And it goes for you, too. Your gifts are needed in the world. That's why you're here. How dare we hold anything back?
stop caring what others think.
stop listening to the voices in your head that whisper half-truths and full lies.
stop checking your stats, likes, follows, retweets, comments.
stop checking the phone.
stop feeling like a failure.
stop trying to fix it. all of it.
stop asking for permission.
stop staying up too late.
stop trying to live on rice cakes, candy, and coffee.
start caring what you think.
start letting your heart lead.
start taking a risk.
start being playful.
start opening your close clutching hands.
start being kind.
start enjoying the magic.
start speaking to yourself with honest kindness.
continue to breathe.
continue to question.
continue to tell.
continue to reach out.
continue to look in.
continue praying, dancing, cooking, offering. speaking.
continue being gentle.
continue being brave.
stop. start. continue.
I heard an awesome interview by Kerri Miller this summer with Dan Wilson, of Trip Shakespeare and Semisonic, in which he talked about how you have to do the work of artistic creation in order to make anything. You don't only work when inspired, but you work, and maybe, if you're lucky, you're in the studio when the muse shows up. (He says a lot of good stuff here).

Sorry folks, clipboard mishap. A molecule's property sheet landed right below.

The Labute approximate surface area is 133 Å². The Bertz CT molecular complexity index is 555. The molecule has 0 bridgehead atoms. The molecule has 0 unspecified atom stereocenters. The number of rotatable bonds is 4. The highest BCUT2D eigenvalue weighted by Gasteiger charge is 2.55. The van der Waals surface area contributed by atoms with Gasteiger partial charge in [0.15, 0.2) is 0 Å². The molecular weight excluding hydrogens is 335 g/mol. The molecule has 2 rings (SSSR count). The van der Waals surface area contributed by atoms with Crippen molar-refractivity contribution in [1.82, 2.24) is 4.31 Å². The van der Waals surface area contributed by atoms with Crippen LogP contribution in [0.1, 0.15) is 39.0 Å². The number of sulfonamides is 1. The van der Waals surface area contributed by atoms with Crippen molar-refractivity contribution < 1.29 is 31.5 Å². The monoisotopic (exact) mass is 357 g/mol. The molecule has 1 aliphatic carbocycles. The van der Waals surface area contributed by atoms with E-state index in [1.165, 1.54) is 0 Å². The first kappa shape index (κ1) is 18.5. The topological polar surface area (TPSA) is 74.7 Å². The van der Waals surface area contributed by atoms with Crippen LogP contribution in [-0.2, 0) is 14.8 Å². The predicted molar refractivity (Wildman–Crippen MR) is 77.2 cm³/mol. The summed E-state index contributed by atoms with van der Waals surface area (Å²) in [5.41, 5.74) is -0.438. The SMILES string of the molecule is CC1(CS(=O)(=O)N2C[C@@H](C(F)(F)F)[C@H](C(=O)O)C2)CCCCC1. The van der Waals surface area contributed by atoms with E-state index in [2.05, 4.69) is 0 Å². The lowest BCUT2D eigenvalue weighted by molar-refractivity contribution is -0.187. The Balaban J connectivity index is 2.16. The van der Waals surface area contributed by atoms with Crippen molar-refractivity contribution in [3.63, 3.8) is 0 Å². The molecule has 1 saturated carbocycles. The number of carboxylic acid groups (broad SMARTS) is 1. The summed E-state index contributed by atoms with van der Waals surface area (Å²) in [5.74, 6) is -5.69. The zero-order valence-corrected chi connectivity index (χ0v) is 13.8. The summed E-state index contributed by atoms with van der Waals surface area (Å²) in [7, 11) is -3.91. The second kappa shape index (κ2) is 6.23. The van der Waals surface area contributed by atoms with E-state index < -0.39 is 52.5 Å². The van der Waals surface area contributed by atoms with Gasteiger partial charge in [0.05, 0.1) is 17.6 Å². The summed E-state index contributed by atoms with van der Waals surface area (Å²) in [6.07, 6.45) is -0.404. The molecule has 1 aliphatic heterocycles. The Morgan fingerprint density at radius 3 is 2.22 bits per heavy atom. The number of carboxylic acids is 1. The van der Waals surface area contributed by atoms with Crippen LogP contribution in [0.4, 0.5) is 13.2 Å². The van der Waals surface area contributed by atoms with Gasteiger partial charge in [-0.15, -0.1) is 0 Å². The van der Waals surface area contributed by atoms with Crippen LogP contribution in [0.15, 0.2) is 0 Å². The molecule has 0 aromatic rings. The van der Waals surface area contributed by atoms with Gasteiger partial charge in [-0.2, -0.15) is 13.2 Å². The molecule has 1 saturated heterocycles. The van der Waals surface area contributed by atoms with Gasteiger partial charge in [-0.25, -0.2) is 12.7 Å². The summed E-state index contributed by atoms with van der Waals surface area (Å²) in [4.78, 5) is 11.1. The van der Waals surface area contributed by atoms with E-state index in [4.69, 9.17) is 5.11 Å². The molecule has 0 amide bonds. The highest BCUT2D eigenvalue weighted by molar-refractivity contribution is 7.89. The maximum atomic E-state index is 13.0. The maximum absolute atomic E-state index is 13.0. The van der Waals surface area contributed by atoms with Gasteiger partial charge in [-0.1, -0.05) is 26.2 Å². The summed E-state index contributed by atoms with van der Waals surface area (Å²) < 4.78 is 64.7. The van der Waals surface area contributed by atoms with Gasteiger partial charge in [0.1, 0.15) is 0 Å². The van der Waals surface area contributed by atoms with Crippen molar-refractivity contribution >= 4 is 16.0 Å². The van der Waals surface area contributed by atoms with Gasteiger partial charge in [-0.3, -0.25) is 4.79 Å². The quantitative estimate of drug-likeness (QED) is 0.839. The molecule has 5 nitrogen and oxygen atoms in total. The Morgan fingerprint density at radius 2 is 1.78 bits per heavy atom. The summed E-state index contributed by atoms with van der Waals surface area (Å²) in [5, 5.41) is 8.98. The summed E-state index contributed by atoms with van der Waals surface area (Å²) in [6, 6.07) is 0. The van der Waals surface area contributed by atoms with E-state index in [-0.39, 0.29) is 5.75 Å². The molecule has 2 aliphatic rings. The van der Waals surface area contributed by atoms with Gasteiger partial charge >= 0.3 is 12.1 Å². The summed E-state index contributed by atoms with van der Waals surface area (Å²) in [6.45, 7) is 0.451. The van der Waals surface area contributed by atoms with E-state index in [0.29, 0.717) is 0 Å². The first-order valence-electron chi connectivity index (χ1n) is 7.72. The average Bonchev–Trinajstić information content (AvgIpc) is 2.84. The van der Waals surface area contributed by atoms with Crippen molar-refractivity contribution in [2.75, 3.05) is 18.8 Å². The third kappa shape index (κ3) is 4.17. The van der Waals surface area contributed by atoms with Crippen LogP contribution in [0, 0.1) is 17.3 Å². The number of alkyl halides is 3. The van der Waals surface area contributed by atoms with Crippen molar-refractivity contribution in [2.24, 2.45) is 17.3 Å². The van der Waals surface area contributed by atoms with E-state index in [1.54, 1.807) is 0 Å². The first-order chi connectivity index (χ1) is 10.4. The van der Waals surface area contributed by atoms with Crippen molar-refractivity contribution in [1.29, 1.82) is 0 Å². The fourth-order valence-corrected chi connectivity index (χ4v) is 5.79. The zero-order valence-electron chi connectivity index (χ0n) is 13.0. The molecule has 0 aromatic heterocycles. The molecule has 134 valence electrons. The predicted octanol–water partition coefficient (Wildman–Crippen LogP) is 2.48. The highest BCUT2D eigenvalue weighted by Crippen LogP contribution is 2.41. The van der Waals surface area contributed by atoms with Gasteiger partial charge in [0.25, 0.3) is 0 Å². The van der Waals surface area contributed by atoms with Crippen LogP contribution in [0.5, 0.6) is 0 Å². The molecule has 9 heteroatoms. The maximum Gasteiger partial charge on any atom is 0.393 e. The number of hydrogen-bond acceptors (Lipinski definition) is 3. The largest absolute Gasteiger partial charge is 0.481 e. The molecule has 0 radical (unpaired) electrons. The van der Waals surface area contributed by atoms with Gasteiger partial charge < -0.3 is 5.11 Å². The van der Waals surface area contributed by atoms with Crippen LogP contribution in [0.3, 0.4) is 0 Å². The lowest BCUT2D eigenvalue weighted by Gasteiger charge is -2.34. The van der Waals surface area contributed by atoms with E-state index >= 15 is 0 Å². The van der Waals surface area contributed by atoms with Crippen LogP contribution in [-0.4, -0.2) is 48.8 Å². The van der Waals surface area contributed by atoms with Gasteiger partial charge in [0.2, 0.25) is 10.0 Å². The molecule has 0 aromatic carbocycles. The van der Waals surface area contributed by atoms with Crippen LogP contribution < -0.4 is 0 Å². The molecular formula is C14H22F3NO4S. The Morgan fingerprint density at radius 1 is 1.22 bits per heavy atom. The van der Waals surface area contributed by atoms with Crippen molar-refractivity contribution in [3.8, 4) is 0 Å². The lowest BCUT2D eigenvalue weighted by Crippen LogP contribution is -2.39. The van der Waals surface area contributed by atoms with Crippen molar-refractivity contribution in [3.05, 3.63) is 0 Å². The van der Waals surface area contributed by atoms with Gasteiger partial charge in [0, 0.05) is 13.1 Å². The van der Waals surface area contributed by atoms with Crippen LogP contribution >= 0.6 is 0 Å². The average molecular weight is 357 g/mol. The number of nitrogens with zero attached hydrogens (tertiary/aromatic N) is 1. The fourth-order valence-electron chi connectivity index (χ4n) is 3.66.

I'm here, writing. Every night. Ugh, it's hard. There's no uninterrupted time; I have multiple jobs and a family and there are PILES of laundry downstairs. I'm not complaining now, just naming the excuses that my little brain tries to serve me, but as Elizabeth Gilbert said recently, your excuses are boring. My excuses are boring.
Let's talk about all the reasons we can't make art. Can't tell stories. Can't paint.
Blah blah blah blah.
make like a 90's Nike ad and Do It.